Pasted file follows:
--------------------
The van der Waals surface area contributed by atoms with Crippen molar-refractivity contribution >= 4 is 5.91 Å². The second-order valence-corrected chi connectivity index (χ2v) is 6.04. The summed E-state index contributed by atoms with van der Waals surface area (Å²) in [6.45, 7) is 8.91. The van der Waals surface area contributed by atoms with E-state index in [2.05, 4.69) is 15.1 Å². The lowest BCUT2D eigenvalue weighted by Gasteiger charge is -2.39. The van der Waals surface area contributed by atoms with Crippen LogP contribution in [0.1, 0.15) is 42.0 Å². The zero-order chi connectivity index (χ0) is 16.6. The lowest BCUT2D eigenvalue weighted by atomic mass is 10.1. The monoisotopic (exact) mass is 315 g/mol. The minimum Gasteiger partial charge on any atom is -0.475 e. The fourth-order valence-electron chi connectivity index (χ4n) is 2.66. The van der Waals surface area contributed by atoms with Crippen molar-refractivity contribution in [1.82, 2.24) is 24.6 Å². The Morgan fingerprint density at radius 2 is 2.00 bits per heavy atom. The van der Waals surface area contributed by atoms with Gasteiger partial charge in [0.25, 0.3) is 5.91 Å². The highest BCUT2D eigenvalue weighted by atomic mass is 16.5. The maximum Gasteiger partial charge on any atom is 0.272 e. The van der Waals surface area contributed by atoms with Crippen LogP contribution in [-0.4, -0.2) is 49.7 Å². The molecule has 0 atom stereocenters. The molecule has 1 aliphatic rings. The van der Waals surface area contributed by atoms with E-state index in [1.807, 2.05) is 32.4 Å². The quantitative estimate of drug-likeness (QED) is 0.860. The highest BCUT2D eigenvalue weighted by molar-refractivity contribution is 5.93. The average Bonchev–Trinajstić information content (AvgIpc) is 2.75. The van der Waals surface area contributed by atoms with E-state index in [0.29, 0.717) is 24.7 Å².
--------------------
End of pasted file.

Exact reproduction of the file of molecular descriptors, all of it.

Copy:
The van der Waals surface area contributed by atoms with Crippen molar-refractivity contribution >= 4 is 5.91 Å². The second-order valence-corrected chi connectivity index (χ2v) is 6.04. The summed E-state index contributed by atoms with van der Waals surface area (Å²) in [6.45, 7) is 8.91. The van der Waals surface area contributed by atoms with E-state index in [2.05, 4.69) is 15.1 Å². The lowest BCUT2D eigenvalue weighted by Gasteiger charge is -2.39. The van der Waals surface area contributed by atoms with Crippen LogP contribution in [0.1, 0.15) is 42.0 Å². The zero-order chi connectivity index (χ0) is 16.6. The lowest BCUT2D eigenvalue weighted by atomic mass is 10.1. The monoisotopic (exact) mass is 315 g/mol. The minimum Gasteiger partial charge on any atom is -0.475 e. The fourth-order valence-electron chi connectivity index (χ4n) is 2.66. The van der Waals surface area contributed by atoms with Crippen molar-refractivity contribution in [1.82, 2.24) is 24.6 Å². The Morgan fingerprint density at radius 2 is 2.00 bits per heavy atom. The van der Waals surface area contributed by atoms with Gasteiger partial charge in [0.25, 0.3) is 5.91 Å². The highest BCUT2D eigenvalue weighted by atomic mass is 16.5. The maximum Gasteiger partial charge on any atom is 0.272 e. The van der Waals surface area contributed by atoms with Crippen LogP contribution in [-0.4, -0.2) is 49.7 Å². The molecule has 0 atom stereocenters. The molecule has 1 aliphatic rings. The van der Waals surface area contributed by atoms with E-state index in [1.807, 2.05) is 32.4 Å². The quantitative estimate of drug-likeness (QED) is 0.860. The highest BCUT2D eigenvalue weighted by molar-refractivity contribution is 5.93. The average Bonchev–Trinajstić information content (AvgIpc) is 2.75. The van der Waals surface area contributed by atoms with E-state index in [0.29, 0.717) is 24.7 Å².